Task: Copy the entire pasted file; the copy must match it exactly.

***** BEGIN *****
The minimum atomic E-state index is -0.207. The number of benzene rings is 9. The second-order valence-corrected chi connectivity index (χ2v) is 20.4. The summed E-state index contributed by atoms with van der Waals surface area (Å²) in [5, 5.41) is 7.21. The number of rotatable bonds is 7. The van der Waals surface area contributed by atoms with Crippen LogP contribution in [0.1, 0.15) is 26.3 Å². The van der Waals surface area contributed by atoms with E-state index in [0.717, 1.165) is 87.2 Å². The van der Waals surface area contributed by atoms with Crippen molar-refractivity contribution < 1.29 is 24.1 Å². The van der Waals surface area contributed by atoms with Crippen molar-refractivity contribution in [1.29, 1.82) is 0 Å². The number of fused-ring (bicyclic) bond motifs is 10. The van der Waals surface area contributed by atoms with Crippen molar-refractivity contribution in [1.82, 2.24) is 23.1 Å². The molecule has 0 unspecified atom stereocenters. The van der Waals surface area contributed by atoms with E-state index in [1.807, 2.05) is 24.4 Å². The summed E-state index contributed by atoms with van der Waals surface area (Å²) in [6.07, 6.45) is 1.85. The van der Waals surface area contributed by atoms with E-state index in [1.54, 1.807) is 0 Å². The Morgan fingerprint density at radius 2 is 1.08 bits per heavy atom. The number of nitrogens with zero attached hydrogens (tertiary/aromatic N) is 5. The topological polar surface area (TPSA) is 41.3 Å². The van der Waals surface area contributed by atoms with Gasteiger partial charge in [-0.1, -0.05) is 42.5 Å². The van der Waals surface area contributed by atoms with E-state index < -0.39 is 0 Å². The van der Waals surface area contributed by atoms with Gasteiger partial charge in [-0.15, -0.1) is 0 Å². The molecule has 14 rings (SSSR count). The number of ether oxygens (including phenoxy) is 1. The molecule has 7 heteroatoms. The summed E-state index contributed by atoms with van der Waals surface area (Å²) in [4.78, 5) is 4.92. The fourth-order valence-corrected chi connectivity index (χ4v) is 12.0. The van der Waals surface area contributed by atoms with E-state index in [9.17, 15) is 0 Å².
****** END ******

The minimum atomic E-state index is -0.207. The number of benzene rings is 9. The second-order valence-corrected chi connectivity index (χ2v) is 20.4. The summed E-state index contributed by atoms with van der Waals surface area (Å²) in [5, 5.41) is 7.21. The number of rotatable bonds is 7. The van der Waals surface area contributed by atoms with Crippen LogP contribution in [0.1, 0.15) is 26.3 Å². The van der Waals surface area contributed by atoms with E-state index in [0.717, 1.165) is 87.2 Å². The van der Waals surface area contributed by atoms with Crippen molar-refractivity contribution < 1.29 is 24.1 Å². The van der Waals surface area contributed by atoms with Crippen molar-refractivity contribution in [1.29, 1.82) is 0 Å². The number of fused-ring (bicyclic) bond motifs is 10. The van der Waals surface area contributed by atoms with Crippen molar-refractivity contribution in [1.82, 2.24) is 23.1 Å². The molecule has 0 unspecified atom stereocenters. The van der Waals surface area contributed by atoms with E-state index in [1.807, 2.05) is 24.4 Å². The summed E-state index contributed by atoms with van der Waals surface area (Å²) in [6.07, 6.45) is 1.85. The van der Waals surface area contributed by atoms with E-state index in [1.54, 1.807) is 0 Å². The Morgan fingerprint density at radius 2 is 1.08 bits per heavy atom. The number of nitrogens with zero attached hydrogens (tertiary/aromatic N) is 5. The topological polar surface area (TPSA) is 41.3 Å². The van der Waals surface area contributed by atoms with Gasteiger partial charge in [-0.1, -0.05) is 42.5 Å². The van der Waals surface area contributed by atoms with E-state index < -0.39 is 0 Å². The van der Waals surface area contributed by atoms with Gasteiger partial charge in [-0.15, -0.1) is 0 Å². The molecule has 14 rings (SSSR count). The number of ether oxygens (including phenoxy) is 1. The molecule has 7 heteroatoms. The summed E-state index contributed by atoms with van der Waals surface area (Å²) in [4.78, 5) is 4.92. The fourth-order valence-corrected chi connectivity index (χ4v) is 12.0. The van der Waals surface area contributed by atoms with E-state index in [9.17, 15) is 0 Å².